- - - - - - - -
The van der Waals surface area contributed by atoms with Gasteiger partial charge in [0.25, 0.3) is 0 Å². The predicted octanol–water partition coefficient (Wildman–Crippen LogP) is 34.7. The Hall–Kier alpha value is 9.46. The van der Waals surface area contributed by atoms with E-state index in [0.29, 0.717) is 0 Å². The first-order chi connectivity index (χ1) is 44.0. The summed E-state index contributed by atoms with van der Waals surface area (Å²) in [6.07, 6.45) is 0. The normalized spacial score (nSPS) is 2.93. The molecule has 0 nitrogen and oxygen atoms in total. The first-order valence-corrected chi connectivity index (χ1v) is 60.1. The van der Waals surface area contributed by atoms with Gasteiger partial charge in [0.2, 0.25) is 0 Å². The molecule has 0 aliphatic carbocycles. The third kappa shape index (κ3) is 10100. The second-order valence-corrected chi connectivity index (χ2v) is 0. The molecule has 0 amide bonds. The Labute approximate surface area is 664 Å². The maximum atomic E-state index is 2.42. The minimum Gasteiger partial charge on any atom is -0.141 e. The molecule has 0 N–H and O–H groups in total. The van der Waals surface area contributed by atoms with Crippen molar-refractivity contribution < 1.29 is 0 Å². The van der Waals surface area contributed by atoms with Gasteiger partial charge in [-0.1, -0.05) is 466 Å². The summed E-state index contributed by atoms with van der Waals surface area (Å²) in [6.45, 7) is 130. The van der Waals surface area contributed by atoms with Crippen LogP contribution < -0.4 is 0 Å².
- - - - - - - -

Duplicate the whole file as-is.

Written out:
The van der Waals surface area contributed by atoms with Gasteiger partial charge in [0.25, 0.3) is 0 Å². The predicted octanol–water partition coefficient (Wildman–Crippen LogP) is 34.7. The Hall–Kier alpha value is 9.46. The van der Waals surface area contributed by atoms with E-state index in [0.29, 0.717) is 0 Å². The first-order chi connectivity index (χ1) is 44.0. The summed E-state index contributed by atoms with van der Waals surface area (Å²) in [6.07, 6.45) is 0. The normalized spacial score (nSPS) is 2.93. The molecule has 0 nitrogen and oxygen atoms in total. The first-order valence-corrected chi connectivity index (χ1v) is 60.1. The van der Waals surface area contributed by atoms with Gasteiger partial charge in [0.2, 0.25) is 0 Å². The molecule has 0 aliphatic carbocycles. The third kappa shape index (κ3) is 10100. The second-order valence-corrected chi connectivity index (χ2v) is 0. The molecule has 0 amide bonds. The Labute approximate surface area is 664 Å². The maximum atomic E-state index is 2.42. The minimum Gasteiger partial charge on any atom is -0.141 e. The molecule has 0 N–H and O–H groups in total. The van der Waals surface area contributed by atoms with Crippen molar-refractivity contribution < 1.29 is 0 Å². The van der Waals surface area contributed by atoms with Gasteiger partial charge in [-0.1, -0.05) is 466 Å². The summed E-state index contributed by atoms with van der Waals surface area (Å²) in [6.45, 7) is 130. The van der Waals surface area contributed by atoms with Crippen LogP contribution < -0.4 is 0 Å².